TikTok Founder Zhang Yiming Quits as CEO Saying He's Not Sociable, Hates Managing People

Zhang Yiming—the co-founder of ByteDance, the company that owns the video-sharing app TikTok—is stepping down as the company's chief executive officer (CEO).

"The truth is, I lack some of the skills that make an ideal manager," Zhang told employees in an internal memo issued Thursday local time, according to Reuters. "I'm more interested in analyzing organizational and market principles, and leveraging these theories to further reduce management work, rather than actually managing people."

"Similarly, I'm not very social, preferring solitary activities like being online, reading, listening to music, and contemplating what may be possible," he continued.

Liang Rubo, the company's head of human resources, will transition over the next six months into ByteDance's CEO role. Zhang will continue to serve as one of the company's board members.

tiktok founder  Zheng Yimin steps down
Zhang Yimin, co-founder of ByteDance, TikTok's parent company, announced Wednesday that he was stepping down as CEO. A picture taken on January 21, 2021 in Nantes, western France shows a smartphone with the logo of Chinese social network Tik Tok. Loic Venance/Getty

The popularity of TikTok grew dramatically under Zhang's leadership. He sought to base his leadership style on U.S. tech giants like Google. He delivered bi-monthly town hall meetings with his employees and also discouraged them from calling him "boss" or "CEO," he told Reuters.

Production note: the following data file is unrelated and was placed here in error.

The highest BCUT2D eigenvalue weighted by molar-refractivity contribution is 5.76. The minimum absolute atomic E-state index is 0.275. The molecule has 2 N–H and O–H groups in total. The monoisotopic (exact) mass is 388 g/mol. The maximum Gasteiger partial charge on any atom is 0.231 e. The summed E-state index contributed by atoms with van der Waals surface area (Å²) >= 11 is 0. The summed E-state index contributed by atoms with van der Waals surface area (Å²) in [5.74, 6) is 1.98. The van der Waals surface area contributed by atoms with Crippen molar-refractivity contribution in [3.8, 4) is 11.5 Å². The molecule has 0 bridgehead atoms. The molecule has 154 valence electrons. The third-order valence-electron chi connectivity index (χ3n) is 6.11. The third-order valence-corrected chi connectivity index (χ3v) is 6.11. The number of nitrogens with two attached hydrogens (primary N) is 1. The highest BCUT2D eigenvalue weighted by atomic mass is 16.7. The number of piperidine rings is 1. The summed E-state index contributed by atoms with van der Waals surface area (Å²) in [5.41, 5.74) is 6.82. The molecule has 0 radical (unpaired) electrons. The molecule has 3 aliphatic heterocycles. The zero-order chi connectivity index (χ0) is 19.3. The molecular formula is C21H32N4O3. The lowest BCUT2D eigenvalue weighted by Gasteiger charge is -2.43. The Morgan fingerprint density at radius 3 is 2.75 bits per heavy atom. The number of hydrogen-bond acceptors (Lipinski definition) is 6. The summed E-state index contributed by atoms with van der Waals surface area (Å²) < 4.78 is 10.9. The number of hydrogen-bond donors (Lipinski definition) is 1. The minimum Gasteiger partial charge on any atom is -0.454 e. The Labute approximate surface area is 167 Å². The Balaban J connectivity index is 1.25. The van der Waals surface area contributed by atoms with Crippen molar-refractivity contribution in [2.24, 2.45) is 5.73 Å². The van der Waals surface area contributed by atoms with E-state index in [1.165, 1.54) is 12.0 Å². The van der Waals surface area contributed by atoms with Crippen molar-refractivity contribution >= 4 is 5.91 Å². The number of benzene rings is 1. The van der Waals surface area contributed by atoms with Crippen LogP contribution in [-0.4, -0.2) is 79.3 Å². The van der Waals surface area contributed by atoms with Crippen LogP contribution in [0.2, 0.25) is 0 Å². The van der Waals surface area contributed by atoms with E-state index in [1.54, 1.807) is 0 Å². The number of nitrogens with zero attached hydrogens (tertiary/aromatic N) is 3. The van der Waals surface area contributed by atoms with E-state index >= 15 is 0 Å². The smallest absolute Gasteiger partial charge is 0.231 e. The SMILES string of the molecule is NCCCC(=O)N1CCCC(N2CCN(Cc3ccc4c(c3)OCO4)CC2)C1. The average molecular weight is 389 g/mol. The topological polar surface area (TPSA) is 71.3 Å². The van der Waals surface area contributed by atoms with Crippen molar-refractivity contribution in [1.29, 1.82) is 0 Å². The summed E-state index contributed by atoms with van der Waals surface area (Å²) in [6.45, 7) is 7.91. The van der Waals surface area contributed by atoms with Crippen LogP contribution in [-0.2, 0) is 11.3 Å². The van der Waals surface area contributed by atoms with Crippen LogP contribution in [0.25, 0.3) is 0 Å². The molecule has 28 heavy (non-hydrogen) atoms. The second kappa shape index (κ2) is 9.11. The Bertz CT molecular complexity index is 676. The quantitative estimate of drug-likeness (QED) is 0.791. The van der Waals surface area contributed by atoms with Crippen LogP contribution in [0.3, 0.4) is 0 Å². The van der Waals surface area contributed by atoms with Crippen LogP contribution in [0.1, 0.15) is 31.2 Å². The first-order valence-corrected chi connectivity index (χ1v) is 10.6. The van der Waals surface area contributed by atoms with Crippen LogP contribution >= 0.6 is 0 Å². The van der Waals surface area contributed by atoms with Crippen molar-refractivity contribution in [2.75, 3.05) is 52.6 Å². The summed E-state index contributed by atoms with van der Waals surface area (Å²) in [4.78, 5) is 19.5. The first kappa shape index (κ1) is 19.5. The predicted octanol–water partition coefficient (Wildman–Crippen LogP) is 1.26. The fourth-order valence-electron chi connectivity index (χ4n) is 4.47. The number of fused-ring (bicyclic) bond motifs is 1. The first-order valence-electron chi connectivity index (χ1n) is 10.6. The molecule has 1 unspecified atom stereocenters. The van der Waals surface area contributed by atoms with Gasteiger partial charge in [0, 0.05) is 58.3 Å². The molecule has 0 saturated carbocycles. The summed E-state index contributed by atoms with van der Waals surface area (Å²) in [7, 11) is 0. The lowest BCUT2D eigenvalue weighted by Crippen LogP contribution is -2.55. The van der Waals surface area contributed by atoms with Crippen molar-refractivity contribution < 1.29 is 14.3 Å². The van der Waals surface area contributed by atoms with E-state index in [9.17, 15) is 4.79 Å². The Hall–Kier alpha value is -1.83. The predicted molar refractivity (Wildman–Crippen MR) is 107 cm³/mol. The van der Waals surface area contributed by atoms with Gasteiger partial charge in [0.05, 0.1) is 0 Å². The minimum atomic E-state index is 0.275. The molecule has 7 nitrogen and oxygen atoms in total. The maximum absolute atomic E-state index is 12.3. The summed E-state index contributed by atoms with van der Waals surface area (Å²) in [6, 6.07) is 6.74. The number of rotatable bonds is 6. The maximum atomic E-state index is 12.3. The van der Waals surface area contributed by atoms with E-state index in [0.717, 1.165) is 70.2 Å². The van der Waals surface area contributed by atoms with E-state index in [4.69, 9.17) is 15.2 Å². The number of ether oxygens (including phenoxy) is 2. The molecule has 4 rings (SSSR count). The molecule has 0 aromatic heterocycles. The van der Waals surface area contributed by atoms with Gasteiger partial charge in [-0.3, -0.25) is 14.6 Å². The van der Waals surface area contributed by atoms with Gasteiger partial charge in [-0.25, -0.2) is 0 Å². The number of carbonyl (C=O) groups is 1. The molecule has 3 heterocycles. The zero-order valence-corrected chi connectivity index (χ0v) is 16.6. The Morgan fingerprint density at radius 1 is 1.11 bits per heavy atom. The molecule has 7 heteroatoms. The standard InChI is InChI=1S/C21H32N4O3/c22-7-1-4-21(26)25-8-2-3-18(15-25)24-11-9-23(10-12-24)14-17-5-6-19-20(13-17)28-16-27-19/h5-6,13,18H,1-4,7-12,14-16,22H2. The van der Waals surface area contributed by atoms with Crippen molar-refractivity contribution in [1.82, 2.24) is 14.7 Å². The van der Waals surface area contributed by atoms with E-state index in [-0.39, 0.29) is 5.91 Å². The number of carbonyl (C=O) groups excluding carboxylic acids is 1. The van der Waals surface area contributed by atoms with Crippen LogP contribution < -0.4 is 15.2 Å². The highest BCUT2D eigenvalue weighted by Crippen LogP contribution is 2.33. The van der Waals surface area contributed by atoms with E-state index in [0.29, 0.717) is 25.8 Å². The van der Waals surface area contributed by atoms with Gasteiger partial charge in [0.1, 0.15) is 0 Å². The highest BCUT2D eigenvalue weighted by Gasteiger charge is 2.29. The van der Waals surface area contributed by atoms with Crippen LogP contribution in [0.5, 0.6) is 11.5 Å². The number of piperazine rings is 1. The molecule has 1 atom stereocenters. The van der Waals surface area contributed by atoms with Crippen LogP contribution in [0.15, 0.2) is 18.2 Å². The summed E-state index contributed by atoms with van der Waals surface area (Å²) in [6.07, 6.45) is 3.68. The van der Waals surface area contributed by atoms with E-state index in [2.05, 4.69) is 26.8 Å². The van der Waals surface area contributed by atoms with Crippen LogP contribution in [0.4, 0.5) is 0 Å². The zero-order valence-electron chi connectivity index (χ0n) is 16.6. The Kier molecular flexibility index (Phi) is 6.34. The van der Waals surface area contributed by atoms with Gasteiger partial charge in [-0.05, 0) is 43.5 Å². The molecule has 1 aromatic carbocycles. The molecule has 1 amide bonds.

But Zhang's company also faced opposition in the U.S. as TikTok expanded its global popularity. On August 6, 2020, Republican then-President Donald Trump signed an executive order that would've banned TikTok within 45 days. A Trump-appointed federal judge fully blocked Trump's order one day after he issued it.

Trump considered the app a national security risk. He alleged that it collected personal and proprietary data from Americans' phones to share with the Chinese Communist Party. He worried that the app would allow China "to track the locations of Federal employees and contractors, build dossiers of personal information for blackmail, and conduct corporate espionage," according to his order.

ByteDance disavowed Trump's claims.

Trump also ordered TikTok to divest its business interests in the U.S., sparking a bidding war between companies such as Oracle and Microsoft, according to CNBC. Despite repeatedly missing Trump's deadlines to sell off its U.S. assets during Trump's presidency, the company's future in the U.S. remains unclear.

Democratic President Joe Biden hasn't made any public statements about his views on the company. Trump's orders would only be enforced if Biden's Justice Department pursues its enforcement.

Despite Trump's opposition, TikTok was the most downloaded app of 2020, according to an annual mobile trends report from mobile app analytics firm App Annie. TikTok beat out Facebook for downloads. TikTok—which allows users to create and share one-minute videos—is projected to reach 1 billion active users in 2021.

Newsweek contacted ByteDance for comment.